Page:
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445th Bombardment Group at Tibenham


The 445th Bombardment Group was stationed at Tibenham in Norfolk, England, from November 1943 to July 1945.

During their time there the group flew 282 missions and lost 108 Liberators in action.

On 27 September 1944 they suffered the highest losses inflicted in a single group of the Eighth Air Force on a single mission.

The group had sent 35 Liberators (two others had to abort the mission) as part of a force of 315 B-24s of the Second Bombardment Division.

Their mission was to bomb the Henschel engine and vehicle plant at Kassel in Germany.

In five or six minutes a force of some 100 Luftwaffe Storm fighters shot down 25 of the group's Liberators.

They so badly damaged five more that two of them 'bellied-in' at French airfields, two put down at the emergency landing ground at Manston, England and another crash-landed near Tibenham.

This had been the group's 166th mission. In the three months after D-Day, 6 June 1944, the 445th had the highest accuracy rating for bombing of any B-24 group in the Eighth.

After recovering from the massacre of 27 September, it went on to achieve an above average rating in bombing accuracy for the last six months of the war.

If you'd like to view photographs and other records relating to the 445th, you can browse our digital archive.

Tibenham Airfield (Station 124)

Tibenham was first used for military aviation purposes during the First World War.

This may be why, when the Air Ministry was seeking airfield sites in the early 1940s, its name cropped up.

The site was found to be highly suitable and construction work began at Tibenham in 1941.

The airfield became home to the 445th Bomb Group, who were stationed there from November 1943 until May 1945.

All sites are now private property and you will need permission before you visit. 

The library has information on some base contacts and with their permission can pass this onto you. The Library itself is unable to organise site visits.

The airfield lies to the north of the B1134 Pulham Market to New Buckenham road.

It is just to the east of Tibenham village, which is about 13 miles south-southwest of Norwich.  

Remaining buildings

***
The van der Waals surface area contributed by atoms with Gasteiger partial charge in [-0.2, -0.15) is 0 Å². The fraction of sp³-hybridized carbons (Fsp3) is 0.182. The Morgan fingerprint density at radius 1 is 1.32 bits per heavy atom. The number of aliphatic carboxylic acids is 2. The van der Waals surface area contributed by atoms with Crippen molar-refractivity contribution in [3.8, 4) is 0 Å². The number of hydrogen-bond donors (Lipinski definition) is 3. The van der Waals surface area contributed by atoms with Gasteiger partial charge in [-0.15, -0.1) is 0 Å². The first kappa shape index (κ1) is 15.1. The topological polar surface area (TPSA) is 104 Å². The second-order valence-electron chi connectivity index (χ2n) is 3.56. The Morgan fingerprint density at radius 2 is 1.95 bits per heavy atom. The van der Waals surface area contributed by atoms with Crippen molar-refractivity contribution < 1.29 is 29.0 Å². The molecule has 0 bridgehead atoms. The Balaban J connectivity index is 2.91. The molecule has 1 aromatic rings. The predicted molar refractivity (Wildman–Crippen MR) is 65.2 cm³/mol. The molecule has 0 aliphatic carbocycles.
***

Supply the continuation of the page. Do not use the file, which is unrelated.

None of the main airfield buildings remain.

There are a few derelict huts and other structures on some of the dispersed sites.

These lie to the east between the airfield and the main Norwich-London railway line.

A large proportion of the runways and perimeter track still exist.

They are used by the Norfolk Gliding Club, who built a clubhouse on the site in 1975.

Until that time the club had used the old control tower as their base - it was reputed to be haunted.

The tower was later demolished.


An inscribed stone memorial honouring the 445th Bomb Group was dedicated during the Second Air Division reunion in 1987.

It's sited in a small plot near Norfolk Gliding Club's clubhouse and is pictured.

A small bronze plaque commemorating the 445th was dedicated during the reunion in 1990.

It is on the internal wall opposite the main entrance to Tibenham church.

The stone memorial to the 445th, which stands close to the Norfolk Gliding Club clubhouse.


Related websites

You may find the following websites useful if you're interested in the history of the 445th and Tibenham Airfield:


There are several good histories of the 445th Bomb Group available for use in the American Library.

Among those histories are:

  • Joseph P O'Donnell: Four Forty Fifth Bomb Group 
  • Rudolph J Birsic: History of the 445th BG (also supplement)
  • Michael Simpson and Deborah Paylark Simpson: Rudolph J Birsic's The history of the 445th Bombardment Group (Heavy) Revised edition (2010)
  • Peter Bodle and Paul Thrower: The 445th Bomb Group in Norfolk: A Pictorial History

Information about the individual bases comes from from George H Fox's 8th Air Force Remembered: An illustrated guide to the memorials, memorabilia and main airfields of the US 8th Air Force in England in WW2 (London: ISO Publications, 1991)

For more on the history of the airfield, see:

  • Martin Bowman: Bomber Bases of WW2: 2nd Air Division 8th Air Force USAAF 1942-45
  • Michael Bowyer: Action Stations Revisited: No 1 Eastern England
  • Ken Delve: The Military Airfields of Britain: East Anglia (Norfolk and Suffolk)
  • Roger Freeman: Airfields of the Eighth Then and Now

If you're interested in any of these books you can find and reserve them at the Norfolk Online Catalogue.


Photographs of Tibenham Airfield during the Second World War and the memorials.

Close Air crew from Tibenham